University of Texas at Austin Department of Computer Sciences
Networking Research Laboratory
Department of Computer Science
The University of Texas at Austin

Director: Simon S. Lam (more publications)


A brief history of the first secure sockets layer (Wikipedia version)


In 1993, my research group invented secure sockets, also designed and built a prototype of the first secure sockets layer, named Secure Network Programming (SNP).  This work was published in the 1994 USENIX Summer Technical conference [1].  For this contribution, we won the 2004 ACM Software System Award (prior winners include Unix, TCP/IP, and WWW).

Our work began in 1991 as a theoretical investigation on the formal meaning of a protocol layer satisfying an upper interface specification as a service provider and a lower interface specification as a service consumer [2]. A case study of adding a security layer between the application and network layers was presented [3]. This work was sponsored by the National Science Foudation [4].

We received a grant from the National Security Agency in June 1991 to investigate how to apply our theory of modules and interfaces to security verification [5].  At that time, there were three well-known authentication systems built (MIT's Kerberos) or being developed (DEC's SPX and IBM's KryptoKnight).  We recognized that all of these systems suffered from a common drawback, namely, they did not export a clean and easy-to-use interface that could be readily used by Internet applications.  For example, it would take a tremendous amount of effort to “kerberize” an existing distributed application.

Toward the goal of  "secure network programming for the masses," we conceived secure sockets as a high-level abstraction suitable for securing Internet applications.  In 1993, we designed and built a prototype of SNP.  Designed as an application sublayer on top of sockets, SNP provides a user interface closely resembling sockets.  This resemblance was by design so that security could be retrofitted into existing socket programs with only minor modifications.  Also, with such a sublayer carefully designed and its implementation thoroughly debugged, it can be easily used by any Internet application that uses sockets for end-to-end communications.  This is a natural idea in hindsight but, in 1993, it was novel and a major departure from mainstream network security research at that time.

SNP's secure sockets support both stream and datagram semantics with security guarantees (i.e., data origin authenticity, data destination authenticity, data integrity, and data confidentiality.)  Many of the ideas and design choices in SNP can be found in subsequent secure sockets layers, including: placing authenticated communication endpoints in the application layer, use of public key cryptography for authentication, a handshake protocol for establishing session state including a shared secret, use of symmetric key cryptography for data confidentiality, and managing contexts and credentials in the secure sockets layer.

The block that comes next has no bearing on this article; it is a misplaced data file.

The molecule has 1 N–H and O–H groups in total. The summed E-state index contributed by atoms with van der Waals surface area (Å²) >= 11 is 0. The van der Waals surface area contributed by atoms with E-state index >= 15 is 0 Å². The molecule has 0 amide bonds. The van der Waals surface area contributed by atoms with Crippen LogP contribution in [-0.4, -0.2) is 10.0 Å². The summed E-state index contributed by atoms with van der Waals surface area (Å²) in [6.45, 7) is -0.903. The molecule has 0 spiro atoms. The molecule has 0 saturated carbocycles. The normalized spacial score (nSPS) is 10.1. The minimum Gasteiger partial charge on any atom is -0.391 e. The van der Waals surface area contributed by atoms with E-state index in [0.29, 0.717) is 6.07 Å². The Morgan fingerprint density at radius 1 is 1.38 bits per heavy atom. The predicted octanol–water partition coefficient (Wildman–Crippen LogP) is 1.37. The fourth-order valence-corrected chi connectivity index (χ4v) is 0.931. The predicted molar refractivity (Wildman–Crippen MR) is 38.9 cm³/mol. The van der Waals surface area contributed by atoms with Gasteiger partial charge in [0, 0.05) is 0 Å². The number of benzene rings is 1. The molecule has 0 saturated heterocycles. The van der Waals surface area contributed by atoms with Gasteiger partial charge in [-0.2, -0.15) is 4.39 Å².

We articulated the case for secure sockets in a paper presented on June 8, 1994 at the USENIX Summer Technical Conference [1].  We also presented our system design together with performance measurement results from our prototype implementation to clearly demonstrate the practicality of a secure sockets layer.

We invented secure sockets for Internet applications in general, independently and concurrently with the design and development of the HTTP protocol for the world-wide web which was still in its infancy in 1993.   Subsequent secure sockets layers (SSL by Netscape and TLS by IETF), re-implemented several years later using key ideas first presented in SNP, enabled secure e-commerce between browsers and servers. (Netscape was founded as a company on April 4, 1994 to develop a browser.) Today, many other Internet applications (including email) use HTTPS which consists of HTTP running over a secure sockets layer.



[1] Thomas Y. C. Woo, Raghuram Bindignavle, Shaowen Su, and Simon S. Lam, "SNP: An Interface for Secure Network Programming," Proceedings USENIX Summer Technical Conference, Boston, June 6-10, 1994; also available from .

[2] Simon S. Lam and A. Udaya Shankar, "A Theory of Interfaces and Modules I--Composition Theorem,'' IEEE Transactions on Software Engineering, Vol. 20, Issue 1, January 1994, pp 55-71. DOI=10.1109/32.263755

[3] Simon S. Lam, A. Udaya Shankar, and Thomas Y. C. Woo, "Applying a Theory of Modules and Interfaces to Security Verification,'' Proceedings IEEE Symposium on Research in Security and Privacy, Oakland, May 1991, pp. 136-154 (Abstract)



[4] Simon S. Lam (PI/PD), "A Theoretical Foundation for Communication Network Protocols," National Science Foundation no. NCR-9004464, 9/1/90 to 8/31/94.

[5] Simon S. Lam (PI/PD), "Applying a Theory of Modules and Interfaces to Security Verification," NSA INFOSEC University Research Program grant no. MDA 904-91-C-7046, 6/28/91 to 6/27/94.


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